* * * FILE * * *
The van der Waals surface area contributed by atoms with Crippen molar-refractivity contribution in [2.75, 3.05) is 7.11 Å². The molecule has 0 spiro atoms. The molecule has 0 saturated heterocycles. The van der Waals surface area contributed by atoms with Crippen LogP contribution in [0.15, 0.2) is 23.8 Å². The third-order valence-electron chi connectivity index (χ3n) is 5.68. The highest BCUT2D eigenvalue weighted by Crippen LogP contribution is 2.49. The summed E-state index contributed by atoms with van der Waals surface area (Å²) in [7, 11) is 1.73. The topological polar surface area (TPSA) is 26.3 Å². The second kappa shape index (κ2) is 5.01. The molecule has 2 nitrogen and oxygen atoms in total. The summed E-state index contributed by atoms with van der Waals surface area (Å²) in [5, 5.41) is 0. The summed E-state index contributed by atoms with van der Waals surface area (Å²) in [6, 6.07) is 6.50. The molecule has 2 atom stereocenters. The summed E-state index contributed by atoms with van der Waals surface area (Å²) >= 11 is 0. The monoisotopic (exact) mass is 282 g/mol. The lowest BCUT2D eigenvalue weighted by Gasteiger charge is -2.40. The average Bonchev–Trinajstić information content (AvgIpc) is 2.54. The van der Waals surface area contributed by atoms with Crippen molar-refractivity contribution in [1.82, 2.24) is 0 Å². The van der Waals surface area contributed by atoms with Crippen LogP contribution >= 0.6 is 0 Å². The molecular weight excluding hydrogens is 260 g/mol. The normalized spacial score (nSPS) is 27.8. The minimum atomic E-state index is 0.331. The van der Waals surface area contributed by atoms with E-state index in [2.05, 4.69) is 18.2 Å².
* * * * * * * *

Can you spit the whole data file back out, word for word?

The van der Waals surface area contributed by atoms with Crippen molar-refractivity contribution in [2.75, 3.05) is 7.11 Å². The molecule has 0 spiro atoms. The molecule has 0 saturated heterocycles. The van der Waals surface area contributed by atoms with Crippen LogP contribution in [0.15, 0.2) is 23.8 Å². The third-order valence-electron chi connectivity index (χ3n) is 5.68. The highest BCUT2D eigenvalue weighted by Crippen LogP contribution is 2.49. The summed E-state index contributed by atoms with van der Waals surface area (Å²) in [7, 11) is 1.73. The topological polar surface area (TPSA) is 26.3 Å². The second kappa shape index (κ2) is 5.01. The molecule has 2 nitrogen and oxygen atoms in total. The summed E-state index contributed by atoms with van der Waals surface area (Å²) in [5, 5.41) is 0. The summed E-state index contributed by atoms with van der Waals surface area (Å²) in [6, 6.07) is 6.50. The molecule has 2 atom stereocenters. The summed E-state index contributed by atoms with van der Waals surface area (Å²) >= 11 is 0. The monoisotopic (exact) mass is 282 g/mol. The lowest BCUT2D eigenvalue weighted by Gasteiger charge is -2.40. The average Bonchev–Trinajstić information content (AvgIpc) is 2.54. The van der Waals surface area contributed by atoms with Crippen molar-refractivity contribution in [1.82, 2.24) is 0 Å². The van der Waals surface area contributed by atoms with Crippen LogP contribution >= 0.6 is 0 Å². The molecular weight excluding hydrogens is 260 g/mol. The normalized spacial score (nSPS) is 27.8. The minimum atomic E-state index is 0.331. The van der Waals surface area contributed by atoms with E-state index in [2.05, 4.69) is 18.2 Å².